National MP Uffindell cleared of bullying allegations, returns to Caucus

Tauranga MP (National) Sam Uffindell (Photo from National Party Website)

Venkat Raman
Auckland, September 19, 2022

An independent investigation instituted by the National Party has found that many of the bullying charges against Tauranga MP Sam Uffindell were unsubstantiated and as such cleared him of the allegations.

Following the Report from King’s Counsel Maria Dew and a discussion held between Party Leader Christopher Luxon and Party President Sylvia Wood, the National Party Caucus re-admitted Mr Uffindell to its membership at its meeting this morning.

Mr Luxon said that the investigation found that Mr Uffindell did not engage in the serious behaviour alleged in the media.

Woman’s claim

Mr Uffindell was stood down from the Caucus on August 9, 2022,  after a woman made allegations about him when they shared a student flat with four others in Otago in 2003.

Mr Uffindell had strongly denied the incident that his flatmate described.

The National Party appointed Ms Dew to conduct an independent investigation into the woman’s claim, which followed Mr Uffindell’s admission of bullying at high school. The investigation also provided a safe and confidential environment for anyone else to come forward with information or further allegations.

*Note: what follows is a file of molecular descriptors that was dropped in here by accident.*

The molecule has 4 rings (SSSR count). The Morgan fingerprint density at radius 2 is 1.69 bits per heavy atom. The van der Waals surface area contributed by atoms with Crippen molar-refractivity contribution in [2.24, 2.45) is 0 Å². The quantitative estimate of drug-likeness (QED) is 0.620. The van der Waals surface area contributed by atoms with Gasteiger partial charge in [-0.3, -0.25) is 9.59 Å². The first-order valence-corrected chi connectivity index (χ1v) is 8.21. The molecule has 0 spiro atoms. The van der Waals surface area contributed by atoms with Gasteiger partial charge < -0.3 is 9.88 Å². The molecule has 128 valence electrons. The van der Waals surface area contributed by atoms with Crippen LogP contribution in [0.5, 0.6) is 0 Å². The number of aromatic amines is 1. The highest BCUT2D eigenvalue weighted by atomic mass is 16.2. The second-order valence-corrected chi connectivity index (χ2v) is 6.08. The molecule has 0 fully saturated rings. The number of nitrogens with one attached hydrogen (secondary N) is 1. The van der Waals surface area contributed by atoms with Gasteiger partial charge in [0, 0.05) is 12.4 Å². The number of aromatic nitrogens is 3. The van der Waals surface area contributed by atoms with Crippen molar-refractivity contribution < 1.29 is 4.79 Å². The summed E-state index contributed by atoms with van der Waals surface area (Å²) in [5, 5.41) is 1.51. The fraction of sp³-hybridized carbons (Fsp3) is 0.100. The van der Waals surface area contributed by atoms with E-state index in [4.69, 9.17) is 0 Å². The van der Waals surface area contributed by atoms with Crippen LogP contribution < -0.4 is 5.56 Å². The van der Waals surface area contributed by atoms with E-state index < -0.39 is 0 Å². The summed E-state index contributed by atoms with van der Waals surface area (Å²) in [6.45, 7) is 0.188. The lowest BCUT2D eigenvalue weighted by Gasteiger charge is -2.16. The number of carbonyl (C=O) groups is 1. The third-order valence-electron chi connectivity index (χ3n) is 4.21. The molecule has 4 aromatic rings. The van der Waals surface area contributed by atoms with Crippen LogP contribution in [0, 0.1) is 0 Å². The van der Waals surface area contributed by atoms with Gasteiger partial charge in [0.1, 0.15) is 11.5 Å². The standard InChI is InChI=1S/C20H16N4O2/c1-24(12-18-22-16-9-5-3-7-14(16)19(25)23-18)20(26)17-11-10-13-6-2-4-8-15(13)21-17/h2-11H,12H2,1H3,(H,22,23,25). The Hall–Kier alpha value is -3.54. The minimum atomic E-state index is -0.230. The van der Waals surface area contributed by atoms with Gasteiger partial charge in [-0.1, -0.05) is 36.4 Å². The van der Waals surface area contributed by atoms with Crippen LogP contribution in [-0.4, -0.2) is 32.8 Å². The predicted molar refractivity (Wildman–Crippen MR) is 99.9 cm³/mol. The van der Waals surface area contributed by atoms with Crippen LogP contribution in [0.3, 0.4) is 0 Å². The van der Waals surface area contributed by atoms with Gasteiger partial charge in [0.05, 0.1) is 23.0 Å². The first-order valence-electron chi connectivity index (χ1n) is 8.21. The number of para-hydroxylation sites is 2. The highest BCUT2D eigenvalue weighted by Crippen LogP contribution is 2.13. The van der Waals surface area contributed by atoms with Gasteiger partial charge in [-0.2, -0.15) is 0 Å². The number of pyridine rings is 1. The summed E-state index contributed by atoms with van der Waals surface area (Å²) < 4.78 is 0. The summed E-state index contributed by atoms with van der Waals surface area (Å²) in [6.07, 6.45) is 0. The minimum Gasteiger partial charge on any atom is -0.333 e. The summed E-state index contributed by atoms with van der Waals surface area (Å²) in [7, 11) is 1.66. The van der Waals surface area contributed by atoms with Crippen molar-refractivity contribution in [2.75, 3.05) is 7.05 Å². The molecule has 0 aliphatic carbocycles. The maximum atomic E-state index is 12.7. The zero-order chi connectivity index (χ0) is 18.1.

Fourteen people were interviewed during the investigation, and a number of written statements were provided. Mr Luxon said that he and National Party President Sylvia Wood received Ms Dew’s report late on Thursday night.

“On behalf of the Party, I want to thank Ms Dew for her diligent, professional and impartial work, and also thank all those who participated as complainants, witnesses and referees. Consistent with confidentiality undertakings given, the report will not be made public,” he said.

Unsubstantiated claims

A National Party press note said that Ms Dew’s thorough investigation did not substantiate any allegations of bullying outside Mr Uffindell’s time at King’s College.

It said that there were differing views of what occurred during the alleged Otago University flat incident and that Ms Dew concluded that the event was not as it was described in the media.

But she said that despite this conclusion, it was clear that the complainant’s experience in a deteriorating flat relationship caused her harm.

Aside from his time at King’s College, and interactions with his flatmate at university, no one else came forward who considered themselves a victim of Mr Uffindell’s behaviour.

Mr Luxon said that the investigation has found that there were differing accounts of an incident that happened 20 years ago in the context of a student flat that was breaking up.

“Mr Uffindell has acknowledged that things were said that he now realises that his flatmate overheard, which he regrets. He has also publicly acknowledged that he was a bully at King’s College and that this behaviour harmed a number of people, for which he has apologised. With the known matters having now been independently considered, and with Mr Uffindell’s own acknowledgement that he is a different person now to the person he once was, we are now able to move forward,” he said.

Mr Luxon said that the Tauranga MP is looking forward to working hard for the people of his constituency and that he was confident that he can and will do so.

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